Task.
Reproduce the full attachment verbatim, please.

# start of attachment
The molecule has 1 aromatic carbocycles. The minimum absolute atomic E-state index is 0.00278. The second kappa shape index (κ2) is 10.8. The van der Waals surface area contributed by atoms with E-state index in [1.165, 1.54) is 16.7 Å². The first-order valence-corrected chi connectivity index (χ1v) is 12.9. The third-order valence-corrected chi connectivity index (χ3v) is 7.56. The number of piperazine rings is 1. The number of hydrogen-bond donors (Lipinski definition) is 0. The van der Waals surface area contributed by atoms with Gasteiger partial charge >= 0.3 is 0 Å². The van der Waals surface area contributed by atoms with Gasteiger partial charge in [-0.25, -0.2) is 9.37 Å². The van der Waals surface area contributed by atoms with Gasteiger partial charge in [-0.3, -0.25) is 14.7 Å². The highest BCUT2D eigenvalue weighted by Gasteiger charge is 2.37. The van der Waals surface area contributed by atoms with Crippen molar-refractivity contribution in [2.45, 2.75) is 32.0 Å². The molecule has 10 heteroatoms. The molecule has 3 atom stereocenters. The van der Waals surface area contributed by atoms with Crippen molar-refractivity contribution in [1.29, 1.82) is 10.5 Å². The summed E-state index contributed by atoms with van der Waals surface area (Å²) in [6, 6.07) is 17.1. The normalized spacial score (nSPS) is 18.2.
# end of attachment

The molecule has 1 aromatic carbocycles. The minimum absolute atomic E-state index is 0.00278. The second kappa shape index (κ2) is 10.8. The van der Waals surface area contributed by atoms with E-state index in [1.165, 1.54) is 16.7 Å². The first-order valence-corrected chi connectivity index (χ1v) is 12.9. The third-order valence-corrected chi connectivity index (χ3v) is 7.56. The number of piperazine rings is 1. The number of hydrogen-bond donors (Lipinski definition) is 0. The van der Waals surface area contributed by atoms with Gasteiger partial charge >= 0.3 is 0 Å². The van der Waals surface area contributed by atoms with Gasteiger partial charge in [-0.25, -0.2) is 9.37 Å². The van der Waals surface area contributed by atoms with Gasteiger partial charge in [-0.3, -0.25) is 14.7 Å². The highest BCUT2D eigenvalue weighted by Gasteiger charge is 2.37. The van der Waals surface area contributed by atoms with Crippen molar-refractivity contribution in [2.45, 2.75) is 32.0 Å². The molecule has 10 heteroatoms. The molecule has 3 atom stereocenters. The van der Waals surface area contributed by atoms with Crippen molar-refractivity contribution in [1.29, 1.82) is 10.5 Å². The summed E-state index contributed by atoms with van der Waals surface area (Å²) in [6, 6.07) is 17.1. The normalized spacial score (nSPS) is 18.2.